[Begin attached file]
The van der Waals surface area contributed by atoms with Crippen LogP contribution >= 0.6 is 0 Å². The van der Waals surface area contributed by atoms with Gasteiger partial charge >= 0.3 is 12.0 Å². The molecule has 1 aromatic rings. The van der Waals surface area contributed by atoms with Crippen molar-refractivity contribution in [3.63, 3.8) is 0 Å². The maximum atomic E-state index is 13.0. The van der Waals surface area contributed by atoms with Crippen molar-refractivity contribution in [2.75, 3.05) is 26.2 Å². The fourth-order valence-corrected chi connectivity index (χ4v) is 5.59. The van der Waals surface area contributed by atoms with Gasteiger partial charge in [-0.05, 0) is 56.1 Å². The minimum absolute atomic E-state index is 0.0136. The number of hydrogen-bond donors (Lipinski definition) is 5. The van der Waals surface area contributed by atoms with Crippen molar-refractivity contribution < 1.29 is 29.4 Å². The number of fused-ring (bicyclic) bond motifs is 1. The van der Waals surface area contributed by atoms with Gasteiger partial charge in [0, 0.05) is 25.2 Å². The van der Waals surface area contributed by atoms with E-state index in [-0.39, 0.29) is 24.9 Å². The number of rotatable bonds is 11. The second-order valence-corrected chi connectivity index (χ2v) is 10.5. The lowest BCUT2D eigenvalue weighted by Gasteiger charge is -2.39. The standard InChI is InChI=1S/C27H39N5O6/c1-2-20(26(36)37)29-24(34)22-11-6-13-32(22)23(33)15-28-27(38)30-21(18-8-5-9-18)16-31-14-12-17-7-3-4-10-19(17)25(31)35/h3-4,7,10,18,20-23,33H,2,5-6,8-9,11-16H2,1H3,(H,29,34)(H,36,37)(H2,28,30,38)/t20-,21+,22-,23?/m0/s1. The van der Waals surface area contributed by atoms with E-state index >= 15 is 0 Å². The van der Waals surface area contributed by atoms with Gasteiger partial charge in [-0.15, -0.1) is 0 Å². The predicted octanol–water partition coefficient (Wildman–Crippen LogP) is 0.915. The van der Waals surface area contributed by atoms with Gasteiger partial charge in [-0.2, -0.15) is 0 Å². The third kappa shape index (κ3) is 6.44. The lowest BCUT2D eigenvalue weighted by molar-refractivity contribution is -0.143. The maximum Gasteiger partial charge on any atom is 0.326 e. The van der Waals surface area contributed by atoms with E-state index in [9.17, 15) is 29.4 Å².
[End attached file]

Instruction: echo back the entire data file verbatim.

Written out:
The van der Waals surface area contributed by atoms with Crippen LogP contribution >= 0.6 is 0 Å². The van der Waals surface area contributed by atoms with Gasteiger partial charge >= 0.3 is 12.0 Å². The molecule has 1 aromatic rings. The van der Waals surface area contributed by atoms with Crippen molar-refractivity contribution in [3.63, 3.8) is 0 Å². The maximum atomic E-state index is 13.0. The van der Waals surface area contributed by atoms with Crippen molar-refractivity contribution in [2.75, 3.05) is 26.2 Å². The fourth-order valence-corrected chi connectivity index (χ4v) is 5.59. The van der Waals surface area contributed by atoms with Gasteiger partial charge in [-0.05, 0) is 56.1 Å². The minimum absolute atomic E-state index is 0.0136. The number of hydrogen-bond donors (Lipinski definition) is 5. The van der Waals surface area contributed by atoms with Crippen molar-refractivity contribution < 1.29 is 29.4 Å². The number of fused-ring (bicyclic) bond motifs is 1. The van der Waals surface area contributed by atoms with Gasteiger partial charge in [0, 0.05) is 25.2 Å². The van der Waals surface area contributed by atoms with E-state index in [-0.39, 0.29) is 24.9 Å². The number of rotatable bonds is 11. The second-order valence-corrected chi connectivity index (χ2v) is 10.5. The lowest BCUT2D eigenvalue weighted by Gasteiger charge is -2.39. The standard InChI is InChI=1S/C27H39N5O6/c1-2-20(26(36)37)29-24(34)22-11-6-13-32(22)23(33)15-28-27(38)30-21(18-8-5-9-18)16-31-14-12-17-7-3-4-10-19(17)25(31)35/h3-4,7,10,18,20-23,33H,2,5-6,8-9,11-16H2,1H3,(H,29,34)(H,36,37)(H2,28,30,38)/t20-,21+,22-,23?/m0/s1. The van der Waals surface area contributed by atoms with E-state index >= 15 is 0 Å². The van der Waals surface area contributed by atoms with Gasteiger partial charge in [-0.15, -0.1) is 0 Å². The predicted octanol–water partition coefficient (Wildman–Crippen LogP) is 0.915. The van der Waals surface area contributed by atoms with Gasteiger partial charge in [-0.2, -0.15) is 0 Å². The third kappa shape index (κ3) is 6.44. The lowest BCUT2D eigenvalue weighted by molar-refractivity contribution is -0.143. The maximum Gasteiger partial charge on any atom is 0.326 e. The van der Waals surface area contributed by atoms with E-state index in [9.17, 15) is 29.4 Å².